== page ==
(Philippine Daily Inquirer)
OUR AMNESTY group 1190 in Germany has written letters on human rights concerns to Israel, Cambodia, China, Burundi, Turkey, Ukraine, Uzbekistan, Nepal, Honduras, Equatorial Guinea, Guatemala and Chad.
May I call attention to human rights abuses by militias, paramilitary groups and private armies. Everyone would agree with me that the authorities have the power to revoke an executive order that has had grave consequences for human rights in the Philippines? So far, however, former President Gloria Macapagal-Arroyo’s Executive Order No. 546 has not been rescinded. This 2006 presidential order directs the Philippine National Police to provide active support to the military in counterinsurgency operations, including deputizing militias and civilian volunteer organizations (CVOs) as “force multipliers.”
The full impact of the government’s tacit support for the private armed groups of local politicians became starkly clear on Nov. 23, 2009, when 57 people traveling in an election convoy were massacred in Maguindanao. Since then, former Maguindanao Gov. Andal Ampatuan Sr., members of his family and their private army have been arrested and charged in connection with the killings. Many members of his private army were part of CVOs, which the government had established and armed.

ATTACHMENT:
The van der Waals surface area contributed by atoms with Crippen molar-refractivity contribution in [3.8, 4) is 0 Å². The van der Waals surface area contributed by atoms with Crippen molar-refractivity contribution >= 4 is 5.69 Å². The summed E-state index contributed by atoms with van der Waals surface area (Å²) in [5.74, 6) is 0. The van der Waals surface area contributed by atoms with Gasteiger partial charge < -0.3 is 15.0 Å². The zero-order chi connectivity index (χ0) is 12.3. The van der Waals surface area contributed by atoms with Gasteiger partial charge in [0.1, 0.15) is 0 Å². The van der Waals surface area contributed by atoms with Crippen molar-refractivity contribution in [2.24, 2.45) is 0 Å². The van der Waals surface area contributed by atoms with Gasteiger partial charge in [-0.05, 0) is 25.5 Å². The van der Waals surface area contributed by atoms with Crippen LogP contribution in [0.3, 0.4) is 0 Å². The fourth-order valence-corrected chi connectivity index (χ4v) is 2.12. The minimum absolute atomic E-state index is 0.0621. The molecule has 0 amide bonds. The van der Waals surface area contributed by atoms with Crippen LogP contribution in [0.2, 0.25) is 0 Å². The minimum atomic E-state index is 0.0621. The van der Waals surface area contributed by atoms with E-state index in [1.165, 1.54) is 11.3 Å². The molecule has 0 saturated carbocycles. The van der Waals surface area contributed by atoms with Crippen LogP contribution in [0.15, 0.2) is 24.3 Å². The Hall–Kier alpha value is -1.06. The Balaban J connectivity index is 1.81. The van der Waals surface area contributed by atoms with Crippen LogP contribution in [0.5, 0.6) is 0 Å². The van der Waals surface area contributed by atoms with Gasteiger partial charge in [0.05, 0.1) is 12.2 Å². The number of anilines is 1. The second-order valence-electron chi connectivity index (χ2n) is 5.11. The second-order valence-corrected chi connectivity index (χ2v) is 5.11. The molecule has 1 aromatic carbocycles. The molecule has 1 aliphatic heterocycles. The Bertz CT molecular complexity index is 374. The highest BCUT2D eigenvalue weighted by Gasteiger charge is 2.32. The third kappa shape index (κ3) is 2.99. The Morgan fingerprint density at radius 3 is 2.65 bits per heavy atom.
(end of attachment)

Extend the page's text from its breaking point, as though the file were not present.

The system of authorization for armed groups which are then used as private armies remains intact.
After the Maguindanao massacre, then Senators Benigno Aquino III and Mar Roxas issued a statement demanding the “immediate revocation of Executive Order No. 546.” On April 22, near the end of his presidential campaign, Mr. Aquino said, “Our security forces must be directed to dismantle all private armies.” Although now commander in chief of the Armed Forces of the Philippines, President Aquino has yet to translate his words into action by disbanding and disarming these groups. Before the President’s election, his party announced as part of its platform: “The immediate task is to establish the conditions for a genuine human rights regime in the country.” In his first 100 days, however, the President failed to make human rights an immediate priority.
In losing his father, President Aquino has personal experience of a grave human rights violation and is now in a position where he can help protect the human rights of all Filipinos.
Group 1190, Amnesty International